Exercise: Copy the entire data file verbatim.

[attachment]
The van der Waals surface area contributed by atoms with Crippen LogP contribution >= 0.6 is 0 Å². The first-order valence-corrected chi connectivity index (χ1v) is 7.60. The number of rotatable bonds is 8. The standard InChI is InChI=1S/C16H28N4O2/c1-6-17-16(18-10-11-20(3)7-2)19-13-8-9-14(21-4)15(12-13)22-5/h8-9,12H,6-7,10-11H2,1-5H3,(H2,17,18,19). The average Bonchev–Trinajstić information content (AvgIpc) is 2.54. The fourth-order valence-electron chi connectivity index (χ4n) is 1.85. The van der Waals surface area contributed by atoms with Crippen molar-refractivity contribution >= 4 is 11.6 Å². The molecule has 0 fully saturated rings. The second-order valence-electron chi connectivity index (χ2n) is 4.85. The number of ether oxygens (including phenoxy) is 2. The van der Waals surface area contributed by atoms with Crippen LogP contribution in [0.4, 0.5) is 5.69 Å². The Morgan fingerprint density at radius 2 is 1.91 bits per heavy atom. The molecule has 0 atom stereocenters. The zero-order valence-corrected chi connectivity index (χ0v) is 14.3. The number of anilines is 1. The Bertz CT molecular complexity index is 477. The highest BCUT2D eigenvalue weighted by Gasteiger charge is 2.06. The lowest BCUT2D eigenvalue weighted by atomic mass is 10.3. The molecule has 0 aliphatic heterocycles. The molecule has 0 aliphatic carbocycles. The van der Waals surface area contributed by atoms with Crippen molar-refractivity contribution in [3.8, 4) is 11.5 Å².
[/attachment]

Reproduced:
The van der Waals surface area contributed by atoms with Crippen LogP contribution >= 0.6 is 0 Å². The first-order valence-corrected chi connectivity index (χ1v) is 7.60. The number of rotatable bonds is 8. The standard InChI is InChI=1S/C16H28N4O2/c1-6-17-16(18-10-11-20(3)7-2)19-13-8-9-14(21-4)15(12-13)22-5/h8-9,12H,6-7,10-11H2,1-5H3,(H2,17,18,19). The average Bonchev–Trinajstić information content (AvgIpc) is 2.54. The fourth-order valence-electron chi connectivity index (χ4n) is 1.85. The van der Waals surface area contributed by atoms with Crippen molar-refractivity contribution >= 4 is 11.6 Å². The molecule has 0 fully saturated rings. The second-order valence-electron chi connectivity index (χ2n) is 4.85. The number of ether oxygens (including phenoxy) is 2. The van der Waals surface area contributed by atoms with Crippen LogP contribution in [0.4, 0.5) is 5.69 Å². The Morgan fingerprint density at radius 2 is 1.91 bits per heavy atom. The molecule has 0 atom stereocenters. The zero-order valence-corrected chi connectivity index (χ0v) is 14.3. The number of anilines is 1. The Bertz CT molecular complexity index is 477. The highest BCUT2D eigenvalue weighted by Gasteiger charge is 2.06. The lowest BCUT2D eigenvalue weighted by atomic mass is 10.3. The molecule has 0 aliphatic heterocycles. The molecule has 0 aliphatic carbocycles. The van der Waals surface area contributed by atoms with Crippen molar-refractivity contribution in [3.8, 4) is 11.5 Å².